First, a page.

THE HAGUE--Member of the Second Chamber of the Dutch Parliament Chris van Dam of the Christian Democratic Party CDA is content with the allocation of thirty million euros by the Dutch government for the construction of a new prison and the improvement of detention facilities in St. Maarten.
“I am very happy with this first step,” Van Dam told The Daily Herald on Wednesday, the day after the Netherlands and St. Maarten sealed a deal about the conditions for the third tranche of liquidity support and long-term cooperation.
The historic December 22 accord not only includes NAf. 61.2 million (30.6 million euros) in liquidity support for the third tranche for the period July 1 until December 31, but also 30 million euros to construct a new prison and to improve the detention facilities.
“If you really want to change things at the prison, you need money. I understand St. Maarten’s situation and that it was financially difficult to execute this project. I am curious as to the follow-up. You can rest assured that I will stay on top of this. I am certainly not done with this matter,” said Van Dam.
One of the main reasons for Van Dam to keep the pressure on has to do with human rights. “The current Pointe Blanche prison is a low in our kingdom where it concerns human rights,” Van Dam stated on Twitter on Wednesday. “How you treat your inmates says a lot about the quality of your community.”
Van Dam told this newspaper that two of his major human rights concerns in the kingdom were the Pointe Blanche prison and the manner in which authorities treat Venezuelan refugees in Curaçao.
“As kingdom we carry the final responsibility for human rights. Internationally, we are held accountable. In my opinion, we as the Netherlands cannot be critical of Poland and Hungary about human rights when we don’t have our affairs in order as kingdom,” he said.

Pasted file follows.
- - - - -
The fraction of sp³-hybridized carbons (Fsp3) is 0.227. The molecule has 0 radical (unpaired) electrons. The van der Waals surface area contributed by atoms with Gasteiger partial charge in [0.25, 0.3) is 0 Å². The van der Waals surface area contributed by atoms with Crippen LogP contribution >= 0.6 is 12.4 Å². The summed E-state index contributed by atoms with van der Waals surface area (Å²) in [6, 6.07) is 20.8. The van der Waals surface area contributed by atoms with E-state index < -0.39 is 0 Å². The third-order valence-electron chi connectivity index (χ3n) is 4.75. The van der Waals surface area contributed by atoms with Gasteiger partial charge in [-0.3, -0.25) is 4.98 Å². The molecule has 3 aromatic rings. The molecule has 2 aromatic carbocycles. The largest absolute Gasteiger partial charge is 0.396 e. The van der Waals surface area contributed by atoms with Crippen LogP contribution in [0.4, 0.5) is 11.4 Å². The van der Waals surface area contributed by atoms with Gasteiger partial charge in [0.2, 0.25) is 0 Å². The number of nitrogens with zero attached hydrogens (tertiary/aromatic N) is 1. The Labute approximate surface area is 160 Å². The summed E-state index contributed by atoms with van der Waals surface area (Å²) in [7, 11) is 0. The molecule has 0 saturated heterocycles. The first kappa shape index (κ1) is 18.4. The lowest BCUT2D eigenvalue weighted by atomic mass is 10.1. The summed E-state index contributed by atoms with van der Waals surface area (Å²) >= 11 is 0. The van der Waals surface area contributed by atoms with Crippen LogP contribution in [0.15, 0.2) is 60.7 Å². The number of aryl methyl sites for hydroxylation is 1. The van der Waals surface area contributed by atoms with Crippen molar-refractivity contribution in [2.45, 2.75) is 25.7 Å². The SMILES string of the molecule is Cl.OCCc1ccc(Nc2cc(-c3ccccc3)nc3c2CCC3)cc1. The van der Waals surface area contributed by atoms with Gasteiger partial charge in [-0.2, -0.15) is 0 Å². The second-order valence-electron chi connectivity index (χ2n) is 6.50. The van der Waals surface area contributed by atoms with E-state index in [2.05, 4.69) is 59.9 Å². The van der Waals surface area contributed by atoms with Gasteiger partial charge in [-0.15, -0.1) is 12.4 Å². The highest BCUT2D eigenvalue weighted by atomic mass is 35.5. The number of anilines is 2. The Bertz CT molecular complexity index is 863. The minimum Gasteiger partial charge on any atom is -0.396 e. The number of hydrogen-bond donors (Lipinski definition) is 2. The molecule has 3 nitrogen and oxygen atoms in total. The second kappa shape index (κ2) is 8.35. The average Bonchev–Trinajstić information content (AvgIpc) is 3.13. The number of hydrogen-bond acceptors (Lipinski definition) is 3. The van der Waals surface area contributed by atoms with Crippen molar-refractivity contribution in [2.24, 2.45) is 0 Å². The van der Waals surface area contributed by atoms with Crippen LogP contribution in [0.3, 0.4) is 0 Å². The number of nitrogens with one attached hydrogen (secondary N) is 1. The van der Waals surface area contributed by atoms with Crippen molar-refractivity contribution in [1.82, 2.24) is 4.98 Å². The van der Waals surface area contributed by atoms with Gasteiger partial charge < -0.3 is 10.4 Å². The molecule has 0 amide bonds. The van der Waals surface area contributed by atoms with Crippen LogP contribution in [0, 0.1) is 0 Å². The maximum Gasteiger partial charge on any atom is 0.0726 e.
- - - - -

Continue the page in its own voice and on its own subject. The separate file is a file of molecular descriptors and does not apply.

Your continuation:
Van Dam said he would certainly ask the Dutch government how it intends to execute the plans to construct a new prison in St. Maarten. “I will surely ask the government how this will be executed, at what speed, how the funding will be spent and how the situation at the prison will be improved.”
State Secretary of Home Affairs and Kingdom Relations Raymond Knops clarified in a letter that he sent to the Dutch Parliament on the day of the accord that the 30 million euros would be spent via the budget and under the supervision of the Ministry of Home Affairs and Kingdom Relations BZK, in collaboration with the Ministry of Justice and Safety in The Hague and in consultation with St. Maarten. The United Nations Office for Project Services (UNOPS) will be assisting in the process.
“I have been asking for improvements at the prison for several years. Now we need perspective,” said Van Dam, who expressed his concerns about the execution capacity at the St. Maarten Ministry of Justice. “That capacity is very limited, especially for such an extensive project.” The capacity at the ministry has also been a constant concern of the St. Maarten Progress Committee.
On January 21, the Second Chamber will have a debate with Knops and Minister of Legal Protection Sander Dekker about the St. Maarten detention facilities. The debate was supposed to have been held at an earlier date, but was postponed for logistical reasons. The debate was requested by Van Dam.